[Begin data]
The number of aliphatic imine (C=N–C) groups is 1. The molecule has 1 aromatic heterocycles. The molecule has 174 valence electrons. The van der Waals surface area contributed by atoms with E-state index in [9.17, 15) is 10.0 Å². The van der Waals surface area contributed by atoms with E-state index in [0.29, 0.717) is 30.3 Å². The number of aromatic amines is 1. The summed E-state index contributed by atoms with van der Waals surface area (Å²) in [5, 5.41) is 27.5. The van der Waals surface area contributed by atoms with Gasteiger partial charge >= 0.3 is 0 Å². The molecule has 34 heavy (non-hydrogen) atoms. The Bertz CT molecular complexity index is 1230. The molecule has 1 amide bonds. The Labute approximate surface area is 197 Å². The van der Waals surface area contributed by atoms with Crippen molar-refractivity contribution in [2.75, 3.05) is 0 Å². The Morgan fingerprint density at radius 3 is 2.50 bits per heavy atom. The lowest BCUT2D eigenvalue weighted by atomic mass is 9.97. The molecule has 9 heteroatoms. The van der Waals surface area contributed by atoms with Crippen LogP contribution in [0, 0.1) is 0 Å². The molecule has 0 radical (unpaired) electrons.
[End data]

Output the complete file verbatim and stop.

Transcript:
The number of aliphatic imine (C=N–C) groups is 1. The molecule has 1 aromatic heterocycles. The molecule has 174 valence electrons. The van der Waals surface area contributed by atoms with E-state index in [9.17, 15) is 10.0 Å². The van der Waals surface area contributed by atoms with E-state index in [0.29, 0.717) is 30.3 Å². The number of aromatic amines is 1. The summed E-state index contributed by atoms with van der Waals surface area (Å²) in [5, 5.41) is 27.5. The van der Waals surface area contributed by atoms with Gasteiger partial charge >= 0.3 is 0 Å². The molecule has 34 heavy (non-hydrogen) atoms. The Bertz CT molecular complexity index is 1230. The molecule has 1 amide bonds. The Labute approximate surface area is 197 Å². The van der Waals surface area contributed by atoms with Crippen molar-refractivity contribution in [2.75, 3.05) is 0 Å². The Morgan fingerprint density at radius 3 is 2.50 bits per heavy atom. The lowest BCUT2D eigenvalue weighted by atomic mass is 9.97. The molecule has 9 heteroatoms. The van der Waals surface area contributed by atoms with Crippen LogP contribution in [0, 0.1) is 0 Å². The molecule has 0 radical (unpaired) electrons.